Atomistic Market - Approaches and Conditions

Approaches and Conditions

In neoclassical economics there have been two strands of looking at what perfect competition is. The first emphasis is on the inability of any one agent to affect prices. Usually justified by the fact that any one firm or consumer is so small relative to the whole market that their presence or absence leaves the equilibrium price very nearly unaffected. This assumption of negligible impact of each agent on the equilibrium price has been formalized by Aumann (1964) by postulating a continuum of infinitesimal agents. The difference between Aumann's approach and that found in undergraduate textbooks is that in the first, agents have the power to choose their own prices but do not individually affect the market price, while in the second it is simply assumed that agents treat prices as parameters. Both approaches lead to the same result.

The second view of perfect competition conceives of it in terms of agents taking advantage of – and hence, eliminating – profitable exchange opportunities. The faster this arbitrage takes place, the more competitive a market. The implication is that the more competitive a market is under this definition, the faster the average market price will adjust so as to equate supply and demand (and also equate price to marginal costs). In this view, "perfect" competition means that this adjustment takes place instantaneously. This is usually modeled via the use of the Walrasian auctioneer (see article for more information). The widespread recourse to the auctioneer tale appears to have favored an interpretation of perfect competition as meaning price taking always, i.e. also at non-equilibrium prices; but this is rejected e.g. by Arrow (1959) or Mas-Colell et al.

Steve Keen notes, following George Stigler, that if firms do not react strategically to one another, the slope of the demand curve that a firm faces is the same as the slope of the market demand curve. Hence, if firms are to produce at a level that equates marginal cost and marginal revenue, the model of perfect competition must include at least an infinite number of firms, each producing an output quantity of zero. As noted above, an influential model of perfect competition in neoclassical economics assumes that the number of buyers and sellers are both of the power of the continuum, that is, an infinity even larger than the number of natural numbers. K. Vela Velupillai quotes Maury Osborne as noting the inapplicability of such models to actual economies since money and the commodities sold each have a smallest positive unit.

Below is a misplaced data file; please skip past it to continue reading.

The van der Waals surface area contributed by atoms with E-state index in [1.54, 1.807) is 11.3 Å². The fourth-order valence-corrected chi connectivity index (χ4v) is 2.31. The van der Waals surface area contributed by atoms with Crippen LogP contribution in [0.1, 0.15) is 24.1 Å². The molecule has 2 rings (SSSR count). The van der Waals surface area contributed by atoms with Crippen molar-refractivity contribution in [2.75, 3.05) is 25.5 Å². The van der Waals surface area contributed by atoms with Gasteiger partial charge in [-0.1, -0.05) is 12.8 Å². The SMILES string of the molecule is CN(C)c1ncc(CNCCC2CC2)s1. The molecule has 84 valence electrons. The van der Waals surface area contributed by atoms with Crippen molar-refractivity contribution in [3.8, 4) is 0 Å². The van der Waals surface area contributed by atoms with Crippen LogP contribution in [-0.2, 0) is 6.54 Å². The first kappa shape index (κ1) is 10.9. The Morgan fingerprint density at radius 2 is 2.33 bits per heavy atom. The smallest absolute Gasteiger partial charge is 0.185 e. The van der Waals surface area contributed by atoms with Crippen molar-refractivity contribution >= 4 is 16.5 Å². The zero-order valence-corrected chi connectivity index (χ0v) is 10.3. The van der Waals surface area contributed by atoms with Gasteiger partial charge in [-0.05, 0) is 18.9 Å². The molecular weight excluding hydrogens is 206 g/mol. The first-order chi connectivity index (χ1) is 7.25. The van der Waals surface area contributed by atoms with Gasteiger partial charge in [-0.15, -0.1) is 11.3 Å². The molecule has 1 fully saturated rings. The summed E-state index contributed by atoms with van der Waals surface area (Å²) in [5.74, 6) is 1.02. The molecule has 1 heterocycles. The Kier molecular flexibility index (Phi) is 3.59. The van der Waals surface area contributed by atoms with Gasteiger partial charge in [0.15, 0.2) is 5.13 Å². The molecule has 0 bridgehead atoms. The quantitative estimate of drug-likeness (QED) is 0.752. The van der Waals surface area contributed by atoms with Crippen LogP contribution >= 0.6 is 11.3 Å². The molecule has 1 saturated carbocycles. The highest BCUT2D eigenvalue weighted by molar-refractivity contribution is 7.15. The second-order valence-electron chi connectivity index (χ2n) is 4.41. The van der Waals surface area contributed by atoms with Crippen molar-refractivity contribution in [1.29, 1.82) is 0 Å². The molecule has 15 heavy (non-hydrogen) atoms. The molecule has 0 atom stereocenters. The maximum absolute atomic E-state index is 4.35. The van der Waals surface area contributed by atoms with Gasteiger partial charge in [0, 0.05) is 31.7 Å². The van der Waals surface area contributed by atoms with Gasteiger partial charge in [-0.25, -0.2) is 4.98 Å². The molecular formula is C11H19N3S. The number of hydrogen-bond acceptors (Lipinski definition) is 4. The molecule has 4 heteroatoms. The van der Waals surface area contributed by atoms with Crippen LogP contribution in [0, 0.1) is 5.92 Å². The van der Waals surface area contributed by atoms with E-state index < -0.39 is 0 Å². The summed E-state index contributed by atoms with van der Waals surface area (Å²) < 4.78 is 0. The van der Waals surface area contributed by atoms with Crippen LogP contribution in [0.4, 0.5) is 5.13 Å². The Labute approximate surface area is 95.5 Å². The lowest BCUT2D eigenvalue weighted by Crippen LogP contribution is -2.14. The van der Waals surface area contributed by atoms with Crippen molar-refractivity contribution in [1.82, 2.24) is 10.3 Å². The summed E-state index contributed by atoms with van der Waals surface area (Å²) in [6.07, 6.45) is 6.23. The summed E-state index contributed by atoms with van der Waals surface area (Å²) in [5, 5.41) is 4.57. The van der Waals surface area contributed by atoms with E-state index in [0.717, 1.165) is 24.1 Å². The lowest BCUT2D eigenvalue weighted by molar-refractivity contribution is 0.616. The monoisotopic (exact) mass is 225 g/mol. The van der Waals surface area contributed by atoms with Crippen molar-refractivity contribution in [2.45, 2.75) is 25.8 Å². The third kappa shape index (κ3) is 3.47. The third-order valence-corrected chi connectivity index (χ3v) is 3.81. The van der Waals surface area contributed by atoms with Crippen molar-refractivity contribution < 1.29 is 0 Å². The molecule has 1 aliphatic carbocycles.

Thus nowadays the dominant intuitive idea of the conditions justifying price taking and thus rendering a market perfectly competitive is an amalgam of several different notions, not all present, nor given equal weight, in all treatments. Besides product homogeneity and absence of collusion, the notion more generally associated with perfect competition is the negligibility of the size of agents, which makes them believe that they can sell as much of the good as they wish at the equilibrium price but nothing at a higher price (in particular, firms are described as each one of them facing a horizontal demand curve). However, also widely accepted as part of the notion of perfectly competitive market are perfect information about price distribution and very quick adjustments (whose joint operation establish the law of one price), to the point sometimes of identifying perfect competition with an essentially instantaneous reaching of equilibrium between supply and demand. Finally, the idea of free entry with free access to technology is also often listed as a characteristic of perfectly competitive markets, probably owing to a difficulty with abandoning completely the older conception of free competition. In recent decades it has been rediscovered that free entry can be a foundation of absence of market power, alternative to negligibility of agents.

Free entry also makes it easier to justify the absence of collusion: any collusion by existing firms can be undermined by entry of new firms. The necessarily long-period nature of the analysis (entry requires time!) also allows a reconciliation of the horizontal demand curve facing each firm according to the theory, with the feeling of businessmen that "contrary to economic theory, sales are by no means unlimited at the current market price" (Arrow 1959 p. 49). Sraffian economists see the assumption of free entry and exit as characteristic of the theory of free competition in Classical economics, an approach that is not expressed in terms of schedules of supply and demand.

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